The Sinking Springs Farm

We had a delightful stroll around the trails at Sinking Springs Farm, home to the birthplace of Abraham Lincoln.  What is even more delightful, however, is the story of the establishment of this national site.

Lincoln’s father, Thomas, both a farmer and a carpenter, married Nancy Hanks in 1806.  In 1808, he purchased 300 acres near Sinking Springs, an area that, in spite of it’s rocky soil, provided an ever important water source for the family.  The following year, 1809, the couple welcomed the birth of a son, Abraham.

Thomas unfortunately lost the farm in a property dispute two years later, leasing land nearby at Knob Creek Valley until 1816.  And as the Lincoln’s were going the many changes in life, the property at Sinking Springs went through its own changes.


The property changed hands several times over the years, but, in 1894, a portion of it was purchased by New York businessman Alfred Dennett.  Holding our 16th president in high esteem, he created a park known as “Lincoln Spring Farm” and “Lincoln Birthplace”.  He even built a small cabin there, some of the logs of which were thought to be from the original Lincoln cabin.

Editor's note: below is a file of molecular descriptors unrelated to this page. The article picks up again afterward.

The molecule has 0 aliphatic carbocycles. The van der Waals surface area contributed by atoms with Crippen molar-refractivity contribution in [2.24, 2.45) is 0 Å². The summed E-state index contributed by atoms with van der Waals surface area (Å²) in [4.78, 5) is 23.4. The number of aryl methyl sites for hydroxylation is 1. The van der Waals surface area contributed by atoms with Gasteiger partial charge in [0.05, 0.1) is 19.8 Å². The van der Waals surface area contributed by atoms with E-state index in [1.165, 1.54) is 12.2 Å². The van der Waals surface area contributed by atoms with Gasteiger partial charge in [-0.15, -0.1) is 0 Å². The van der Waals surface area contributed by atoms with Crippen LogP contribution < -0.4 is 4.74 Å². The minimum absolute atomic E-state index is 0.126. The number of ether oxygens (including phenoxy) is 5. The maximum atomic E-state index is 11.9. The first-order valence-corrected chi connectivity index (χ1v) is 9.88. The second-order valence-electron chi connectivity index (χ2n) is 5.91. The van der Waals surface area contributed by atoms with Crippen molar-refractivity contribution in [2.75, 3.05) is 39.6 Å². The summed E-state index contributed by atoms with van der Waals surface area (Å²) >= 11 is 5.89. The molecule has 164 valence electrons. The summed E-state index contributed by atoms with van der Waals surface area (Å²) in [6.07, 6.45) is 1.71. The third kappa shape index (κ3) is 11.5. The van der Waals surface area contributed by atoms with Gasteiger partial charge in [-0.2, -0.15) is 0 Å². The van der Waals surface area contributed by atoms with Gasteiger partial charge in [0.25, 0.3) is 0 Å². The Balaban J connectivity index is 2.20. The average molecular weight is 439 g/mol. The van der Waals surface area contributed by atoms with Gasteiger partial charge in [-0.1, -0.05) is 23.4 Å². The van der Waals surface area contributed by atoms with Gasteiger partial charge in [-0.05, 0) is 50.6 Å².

Forced into auction, the land was purchased in 1905 by “Colliers Weekly” publisher Robert Collier.  Fortunately, at that time, which was nearing the 100th anniversary of the birth of Abraham Lincoln, there was interest in memorializing the area.  In fact, the following year, Collier, along with others, formed the Abraham Lincoln Farm Association;  its goal to establish a memorial at Sinking Springs.


Word about their efforts began to spread, culminating in over $350,000 in donations from more than 120,000 people from across the country.  President Theodore Roosevelt dedicated the cornerstone in 1909 and, in 1911, President William Howard Taft dedicated the completed project!

The result is a remarkable Neoclassic style building, designed by architect John Russell Pope, settled on 116 beautifully wooded acres!  Trails meander around the grounds, giving visitors a small glimpse of what Honest Abe may have experienced more than a century ago.

Open year round, this national historic site is a must see!



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